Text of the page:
Turnstyle has been closely following first-time filmmaker Aurora Guerrero’s journey to Sundance with her film Mosquita y Mari, beginning with her standout Kickstarter campaign to meet a daunting funding goal to produce the film.
When Guerrero launched the campaign, she had a script, a crew, and not much else. Not a single scene had been shot; for the promotional video on Kickstarter, Guerrero even had to stage a scene from the love story between two L.A. teenagers without showing the actors’ faces, since the film hadn’t even been cast yet.
And despite the wide network Guerrero had developed through her work as a community organizer in L.A., and then coordinating a project at Film Independent, she was cautioned that her goal might be overly ambitious. One of the people who was worried about the goal, and was also an early supporter, was Kickstarter founder Yancey Strickler, who met with Guerrero in Los Angeles before the campaign kicked off.
Strickler said Guerrero’s campaign followed a pattern that’s typical of Kickstarter projects.”The first couple of days, there’s a lot of attention, and a lot of excitement, and lots of pledges. And then things will go quiet for a few weeks, because it’s not new, and it’s not going away…people are kind of used to it. And then (near the end) we see…another big spark as people who’ve been waiting on the sidelines, they finally come in, and get involved.”
In Guerrero’s case, her fundraising campaign for Mosquita y Mari had gotten down to the wire: with just 48 hours left, it was still $35,000 short of its goal. Typically, Strickler said, there’s a 90 percent success rate for Kickstarter projects that have raised at least 30 percent of the pledge goal. But in Guerrero’s case, he said, “to have to make up this much ground in that little time seemed impossible.”
But in the last two days, Guerrero’s community lit up, perhaps, she jokes, because they were on “people of color time” — showing up fashionably late. “In the last 24 hours, literally we were getting donations every few minutes. People were Facebooking, Tweeting…someone had said it was like the finals of the NBA (during) a close game, everyone rooting for Mosquita y Mari to make it.” Guerrero was actively and publicly engaged with her followers during this time, thanking contributors via Facebook as the donations poured in. When she hit her goal, she said, she was alone in a friend’s living room, where she dropped to her knees, and cried. In the final tally, the film had 888 backers and raised more than $82,000 dollars on Kickstarter.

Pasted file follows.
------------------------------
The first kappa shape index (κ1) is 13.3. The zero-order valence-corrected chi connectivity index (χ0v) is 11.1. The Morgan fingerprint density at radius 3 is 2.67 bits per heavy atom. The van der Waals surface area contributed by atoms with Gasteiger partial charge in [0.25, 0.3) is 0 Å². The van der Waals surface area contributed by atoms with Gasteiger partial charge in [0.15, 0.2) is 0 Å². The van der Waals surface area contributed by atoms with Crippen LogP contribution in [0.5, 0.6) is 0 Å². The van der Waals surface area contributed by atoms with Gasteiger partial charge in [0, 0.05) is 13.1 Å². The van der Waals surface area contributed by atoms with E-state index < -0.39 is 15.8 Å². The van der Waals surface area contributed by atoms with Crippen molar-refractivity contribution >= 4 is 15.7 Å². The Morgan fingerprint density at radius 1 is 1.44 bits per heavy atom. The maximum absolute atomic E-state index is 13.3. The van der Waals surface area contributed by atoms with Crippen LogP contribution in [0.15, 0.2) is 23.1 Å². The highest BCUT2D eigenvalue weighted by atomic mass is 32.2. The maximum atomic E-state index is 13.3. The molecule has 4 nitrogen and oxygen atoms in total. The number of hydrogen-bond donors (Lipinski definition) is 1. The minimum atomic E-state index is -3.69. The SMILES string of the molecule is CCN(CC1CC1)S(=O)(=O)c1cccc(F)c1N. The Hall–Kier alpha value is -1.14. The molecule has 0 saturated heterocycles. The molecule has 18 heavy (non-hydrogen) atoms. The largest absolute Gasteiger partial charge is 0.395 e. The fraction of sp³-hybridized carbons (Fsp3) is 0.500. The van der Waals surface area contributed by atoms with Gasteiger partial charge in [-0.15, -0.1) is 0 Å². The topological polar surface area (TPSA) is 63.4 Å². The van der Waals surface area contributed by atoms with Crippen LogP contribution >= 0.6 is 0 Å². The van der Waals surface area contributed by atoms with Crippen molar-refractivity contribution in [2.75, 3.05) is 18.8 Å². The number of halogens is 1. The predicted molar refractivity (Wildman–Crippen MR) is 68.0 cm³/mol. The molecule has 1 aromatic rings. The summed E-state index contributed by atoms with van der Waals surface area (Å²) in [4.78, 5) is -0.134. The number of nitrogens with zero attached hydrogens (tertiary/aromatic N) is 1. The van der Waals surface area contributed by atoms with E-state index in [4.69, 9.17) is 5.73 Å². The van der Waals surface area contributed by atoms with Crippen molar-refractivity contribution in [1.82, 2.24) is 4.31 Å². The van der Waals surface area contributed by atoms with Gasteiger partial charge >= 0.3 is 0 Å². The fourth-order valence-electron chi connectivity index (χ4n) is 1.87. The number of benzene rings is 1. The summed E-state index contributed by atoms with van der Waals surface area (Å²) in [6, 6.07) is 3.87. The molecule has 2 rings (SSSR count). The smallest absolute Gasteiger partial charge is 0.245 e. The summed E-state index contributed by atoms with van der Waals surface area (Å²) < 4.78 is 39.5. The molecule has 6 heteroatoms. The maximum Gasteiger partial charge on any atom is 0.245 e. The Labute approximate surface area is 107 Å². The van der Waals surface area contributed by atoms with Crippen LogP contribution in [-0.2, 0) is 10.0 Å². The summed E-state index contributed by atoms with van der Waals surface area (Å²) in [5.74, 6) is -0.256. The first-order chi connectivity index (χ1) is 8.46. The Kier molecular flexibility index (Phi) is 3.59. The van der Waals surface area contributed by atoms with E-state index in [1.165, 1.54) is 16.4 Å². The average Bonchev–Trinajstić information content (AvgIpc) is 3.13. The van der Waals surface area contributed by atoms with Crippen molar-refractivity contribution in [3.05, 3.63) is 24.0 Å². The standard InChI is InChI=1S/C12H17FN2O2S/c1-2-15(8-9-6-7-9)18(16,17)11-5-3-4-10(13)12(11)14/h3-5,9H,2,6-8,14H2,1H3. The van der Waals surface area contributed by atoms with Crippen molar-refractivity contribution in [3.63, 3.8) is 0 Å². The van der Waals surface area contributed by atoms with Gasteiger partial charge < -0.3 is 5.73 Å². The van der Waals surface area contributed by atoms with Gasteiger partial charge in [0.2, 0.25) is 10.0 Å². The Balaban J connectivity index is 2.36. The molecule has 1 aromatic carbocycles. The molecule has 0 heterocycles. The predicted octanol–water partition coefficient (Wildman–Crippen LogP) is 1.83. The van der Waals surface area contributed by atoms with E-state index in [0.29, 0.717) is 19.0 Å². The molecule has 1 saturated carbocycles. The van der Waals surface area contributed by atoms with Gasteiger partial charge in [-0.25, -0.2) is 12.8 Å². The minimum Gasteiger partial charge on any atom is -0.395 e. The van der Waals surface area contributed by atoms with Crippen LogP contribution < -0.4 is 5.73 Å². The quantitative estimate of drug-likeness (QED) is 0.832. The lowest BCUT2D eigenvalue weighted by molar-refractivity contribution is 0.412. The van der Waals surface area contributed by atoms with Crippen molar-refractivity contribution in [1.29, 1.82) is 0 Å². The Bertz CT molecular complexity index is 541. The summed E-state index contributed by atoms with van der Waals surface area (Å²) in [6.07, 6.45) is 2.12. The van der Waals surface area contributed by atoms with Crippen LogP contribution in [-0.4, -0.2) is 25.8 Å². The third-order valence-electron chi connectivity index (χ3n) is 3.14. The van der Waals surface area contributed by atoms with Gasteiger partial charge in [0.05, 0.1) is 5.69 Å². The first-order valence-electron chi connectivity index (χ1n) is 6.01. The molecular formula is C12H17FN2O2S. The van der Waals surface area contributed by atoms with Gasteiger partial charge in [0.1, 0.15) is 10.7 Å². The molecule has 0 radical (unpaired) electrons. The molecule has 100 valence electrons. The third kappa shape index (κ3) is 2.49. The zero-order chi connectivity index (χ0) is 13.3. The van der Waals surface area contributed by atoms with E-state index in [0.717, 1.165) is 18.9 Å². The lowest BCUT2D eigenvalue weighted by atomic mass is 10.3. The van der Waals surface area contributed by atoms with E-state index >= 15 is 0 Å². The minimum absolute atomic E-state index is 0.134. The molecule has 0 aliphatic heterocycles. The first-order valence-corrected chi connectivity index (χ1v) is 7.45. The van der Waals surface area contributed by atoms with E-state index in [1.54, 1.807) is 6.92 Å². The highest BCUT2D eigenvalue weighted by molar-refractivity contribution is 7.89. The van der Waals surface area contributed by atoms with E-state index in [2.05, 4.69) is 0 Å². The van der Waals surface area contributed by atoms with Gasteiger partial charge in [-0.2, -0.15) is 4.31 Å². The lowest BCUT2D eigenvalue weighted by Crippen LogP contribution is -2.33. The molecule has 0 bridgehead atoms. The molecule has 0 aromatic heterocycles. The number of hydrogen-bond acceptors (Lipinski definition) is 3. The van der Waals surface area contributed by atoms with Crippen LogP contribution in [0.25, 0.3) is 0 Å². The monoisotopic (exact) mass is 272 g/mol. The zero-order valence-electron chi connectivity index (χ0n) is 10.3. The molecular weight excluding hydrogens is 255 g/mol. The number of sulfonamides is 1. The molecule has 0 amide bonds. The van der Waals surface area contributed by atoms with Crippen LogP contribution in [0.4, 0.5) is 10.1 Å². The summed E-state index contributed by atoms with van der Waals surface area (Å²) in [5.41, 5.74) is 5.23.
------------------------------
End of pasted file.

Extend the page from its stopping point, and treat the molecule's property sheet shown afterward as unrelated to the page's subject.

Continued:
Strickler said he attributes Guerrero’s fundraising success to the storytelling prowess she leveraged for the campaign, which, as he points out, is particularly well-suited to a narrative-driven platform like Kickstarter.
And to date, he said, no one has made up a gap that big, that late in a campaign, besides Guerrero. “From the jaws of defeat came this great victory, and and remarkably, it came from almost every (pledge) being for less than a hundred bucks. Lots of people pledging small amounts of money, and it just built into this crescendo where she managed to meet her goal.”
After Guerrero raised the production funds, her next goal was to shoot the film in 30 days, and complete it in time to enter it in the festival. Clearly, the director does well with deadlines; Mosquita y Mari debuted to critical acclaim at Sundance.
Earlier this week, the film was picked up by Wolfe Releasing; its theatrical release is expected later this year.